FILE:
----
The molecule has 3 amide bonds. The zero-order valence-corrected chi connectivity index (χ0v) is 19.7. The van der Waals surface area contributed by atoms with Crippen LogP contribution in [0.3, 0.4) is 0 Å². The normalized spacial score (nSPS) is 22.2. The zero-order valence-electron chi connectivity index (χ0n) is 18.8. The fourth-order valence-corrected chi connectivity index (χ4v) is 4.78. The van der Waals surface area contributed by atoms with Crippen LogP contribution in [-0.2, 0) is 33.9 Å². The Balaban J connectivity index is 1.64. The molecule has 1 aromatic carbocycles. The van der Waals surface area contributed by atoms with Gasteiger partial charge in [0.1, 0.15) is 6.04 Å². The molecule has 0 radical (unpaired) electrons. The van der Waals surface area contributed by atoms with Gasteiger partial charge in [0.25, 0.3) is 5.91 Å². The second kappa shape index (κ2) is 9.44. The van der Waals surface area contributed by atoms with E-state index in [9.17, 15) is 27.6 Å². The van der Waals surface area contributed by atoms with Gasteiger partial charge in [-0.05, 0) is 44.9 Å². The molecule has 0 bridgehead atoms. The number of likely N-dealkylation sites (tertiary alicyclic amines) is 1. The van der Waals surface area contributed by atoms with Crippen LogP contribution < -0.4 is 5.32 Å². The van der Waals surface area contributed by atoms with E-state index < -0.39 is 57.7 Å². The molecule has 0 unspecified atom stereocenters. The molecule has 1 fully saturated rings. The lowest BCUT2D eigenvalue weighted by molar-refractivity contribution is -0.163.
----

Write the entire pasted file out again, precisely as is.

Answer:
The molecule has 3 amide bonds. The zero-order valence-corrected chi connectivity index (χ0v) is 19.7. The van der Waals surface area contributed by atoms with Crippen LogP contribution in [0.3, 0.4) is 0 Å². The normalized spacial score (nSPS) is 22.2. The zero-order valence-electron chi connectivity index (χ0n) is 18.8. The fourth-order valence-corrected chi connectivity index (χ4v) is 4.78. The van der Waals surface area contributed by atoms with Crippen LogP contribution in [-0.2, 0) is 33.9 Å². The Balaban J connectivity index is 1.64. The molecule has 1 aromatic carbocycles. The van der Waals surface area contributed by atoms with Gasteiger partial charge in [0.1, 0.15) is 6.04 Å². The molecule has 0 radical (unpaired) electrons. The van der Waals surface area contributed by atoms with Gasteiger partial charge in [0.25, 0.3) is 5.91 Å². The second kappa shape index (κ2) is 9.44. The van der Waals surface area contributed by atoms with E-state index in [9.17, 15) is 27.6 Å². The van der Waals surface area contributed by atoms with Gasteiger partial charge in [-0.05, 0) is 44.9 Å². The molecule has 0 bridgehead atoms. The number of likely N-dealkylation sites (tertiary alicyclic amines) is 1. The van der Waals surface area contributed by atoms with Crippen LogP contribution < -0.4 is 5.32 Å². The van der Waals surface area contributed by atoms with E-state index < -0.39 is 57.7 Å². The molecule has 0 unspecified atom stereocenters. The molecule has 1 fully saturated rings. The lowest BCUT2D eigenvalue weighted by molar-refractivity contribution is -0.163.